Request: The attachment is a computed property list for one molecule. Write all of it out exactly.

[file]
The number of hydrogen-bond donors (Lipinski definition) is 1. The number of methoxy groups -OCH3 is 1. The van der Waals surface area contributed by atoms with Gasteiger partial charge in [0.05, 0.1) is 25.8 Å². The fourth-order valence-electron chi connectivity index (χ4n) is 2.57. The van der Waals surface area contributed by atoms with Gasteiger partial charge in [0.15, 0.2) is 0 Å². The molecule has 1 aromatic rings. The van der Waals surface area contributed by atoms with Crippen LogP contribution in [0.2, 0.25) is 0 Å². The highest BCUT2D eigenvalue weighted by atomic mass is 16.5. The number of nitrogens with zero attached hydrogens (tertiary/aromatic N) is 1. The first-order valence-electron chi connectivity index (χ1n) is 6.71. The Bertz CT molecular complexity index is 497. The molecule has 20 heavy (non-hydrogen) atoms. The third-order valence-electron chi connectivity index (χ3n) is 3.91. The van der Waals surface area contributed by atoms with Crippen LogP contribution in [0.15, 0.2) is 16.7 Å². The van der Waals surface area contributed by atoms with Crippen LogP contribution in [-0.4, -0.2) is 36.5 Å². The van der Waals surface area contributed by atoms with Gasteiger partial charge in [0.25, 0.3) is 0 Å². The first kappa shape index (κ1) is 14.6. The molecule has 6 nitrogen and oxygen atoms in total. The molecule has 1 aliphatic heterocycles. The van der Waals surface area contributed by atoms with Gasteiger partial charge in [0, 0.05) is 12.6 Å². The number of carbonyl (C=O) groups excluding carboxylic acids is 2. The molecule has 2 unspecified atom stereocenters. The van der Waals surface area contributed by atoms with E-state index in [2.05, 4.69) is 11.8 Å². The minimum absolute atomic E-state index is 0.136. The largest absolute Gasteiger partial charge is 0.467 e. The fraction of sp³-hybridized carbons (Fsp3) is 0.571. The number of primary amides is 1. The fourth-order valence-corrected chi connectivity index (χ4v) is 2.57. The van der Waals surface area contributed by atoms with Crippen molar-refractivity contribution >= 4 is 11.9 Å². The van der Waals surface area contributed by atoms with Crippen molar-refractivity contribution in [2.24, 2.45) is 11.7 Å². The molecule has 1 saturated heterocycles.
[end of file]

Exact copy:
The number of hydrogen-bond donors (Lipinski definition) is 1. The number of methoxy groups -OCH3 is 1. The van der Waals surface area contributed by atoms with Gasteiger partial charge in [0.05, 0.1) is 25.8 Å². The fourth-order valence-electron chi connectivity index (χ4n) is 2.57. The van der Waals surface area contributed by atoms with Gasteiger partial charge in [0.15, 0.2) is 0 Å². The molecule has 1 aromatic rings. The van der Waals surface area contributed by atoms with Crippen LogP contribution in [0.2, 0.25) is 0 Å². The highest BCUT2D eigenvalue weighted by atomic mass is 16.5. The number of nitrogens with zero attached hydrogens (tertiary/aromatic N) is 1. The first-order valence-electron chi connectivity index (χ1n) is 6.71. The Bertz CT molecular complexity index is 497. The molecule has 20 heavy (non-hydrogen) atoms. The third-order valence-electron chi connectivity index (χ3n) is 3.91. The van der Waals surface area contributed by atoms with Crippen LogP contribution in [0.15, 0.2) is 16.7 Å². The van der Waals surface area contributed by atoms with Crippen LogP contribution in [-0.4, -0.2) is 36.5 Å². The van der Waals surface area contributed by atoms with Gasteiger partial charge in [0.25, 0.3) is 0 Å². The first kappa shape index (κ1) is 14.6. The molecule has 6 nitrogen and oxygen atoms in total. The molecule has 1 aliphatic heterocycles. The van der Waals surface area contributed by atoms with Gasteiger partial charge in [0, 0.05) is 12.6 Å². The number of carbonyl (C=O) groups excluding carboxylic acids is 2. The molecule has 2 unspecified atom stereocenters. The van der Waals surface area contributed by atoms with E-state index in [2.05, 4.69) is 11.8 Å². The minimum absolute atomic E-state index is 0.136. The largest absolute Gasteiger partial charge is 0.467 e. The fraction of sp³-hybridized carbons (Fsp3) is 0.571. The number of primary amides is 1. The fourth-order valence-corrected chi connectivity index (χ4v) is 2.57. The van der Waals surface area contributed by atoms with Crippen molar-refractivity contribution >= 4 is 11.9 Å². The van der Waals surface area contributed by atoms with Crippen molar-refractivity contribution in [2.24, 2.45) is 11.7 Å². The molecule has 1 saturated heterocycles.